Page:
While this example is an artificial environment, it really was a fun puzzle to think about and it helped me become more interested in fish behaviors. Clearly this fish had a pattern or ritual and I think her "IQ" was a bit higher than the other big fish. Especially since she would always be just down stream of the C&R area. One could assume she just liked that area. I think she never saw much pressure down there. Not many people venture out of the "reg area". I have not seen her in years. She probably died of old age.

Either way, do some research and pick a likely spot. Fish it a few times. Just walk it a few times and try to see what you can spook. We have more big browns utilizing marginal water during certain times of the year than most people think. When they are in those waters they are difficult to catch. More forage and often large bodies of water. The time to catch them.....................is when they are on the move.

Quote:
The point is, if you define a "trophy" as a fish that significantly outsizes it's peers, that situation most often happens when the fish may have spent some of its life in bigger, richer waters where perhaps its less of a "trophy", and then migrated to the smaller waters where it's a monster.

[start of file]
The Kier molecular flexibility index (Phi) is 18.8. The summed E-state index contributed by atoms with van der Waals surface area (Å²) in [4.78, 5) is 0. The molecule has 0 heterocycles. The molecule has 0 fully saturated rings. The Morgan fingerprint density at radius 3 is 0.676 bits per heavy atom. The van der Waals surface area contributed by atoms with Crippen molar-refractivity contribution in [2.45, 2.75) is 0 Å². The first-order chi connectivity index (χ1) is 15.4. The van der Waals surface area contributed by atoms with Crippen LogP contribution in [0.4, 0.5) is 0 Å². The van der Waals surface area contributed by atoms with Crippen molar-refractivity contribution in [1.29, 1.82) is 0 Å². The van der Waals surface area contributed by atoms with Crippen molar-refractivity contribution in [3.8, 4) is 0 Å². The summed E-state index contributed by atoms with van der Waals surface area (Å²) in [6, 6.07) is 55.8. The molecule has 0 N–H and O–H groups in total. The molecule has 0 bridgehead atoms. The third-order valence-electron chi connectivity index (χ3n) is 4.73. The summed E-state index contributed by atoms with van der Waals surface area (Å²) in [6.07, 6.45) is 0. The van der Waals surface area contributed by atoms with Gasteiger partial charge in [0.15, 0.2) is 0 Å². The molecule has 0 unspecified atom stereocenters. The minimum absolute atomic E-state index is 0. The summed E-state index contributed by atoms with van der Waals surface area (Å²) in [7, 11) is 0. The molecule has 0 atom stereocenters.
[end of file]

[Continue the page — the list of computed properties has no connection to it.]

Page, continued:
I consider a trophy a fish that made me earn it. One I had to come back for. Maybe one that made me solve its riddle. One that took that impossible cast (under the branch in the riffle, to drift a fly into a undercut before the large rock snags me from 30 yards away with tall grass behind me and all with a broken rod ). It could be a fish that made me read, study and understand all the variables I could of its particular ecosystem. It could be that 20" Wild Brown I helped that kid catch in Wyomissing years back. Your 1st Letort Brown. That wild brown I caught on a BWO on Adams secret spring creek in a hurricane ill never forget. Could be my daughters first trout on a flyrod. There are so many ways a fish can be a trophy. Most people think size........for me in the end.....is it something ill remember all my life?

Posted on: 2011/1/6 2:07
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Re: How to catch monster trout

Joined:
2007/10/17 10:49
From florida
Posts: 6279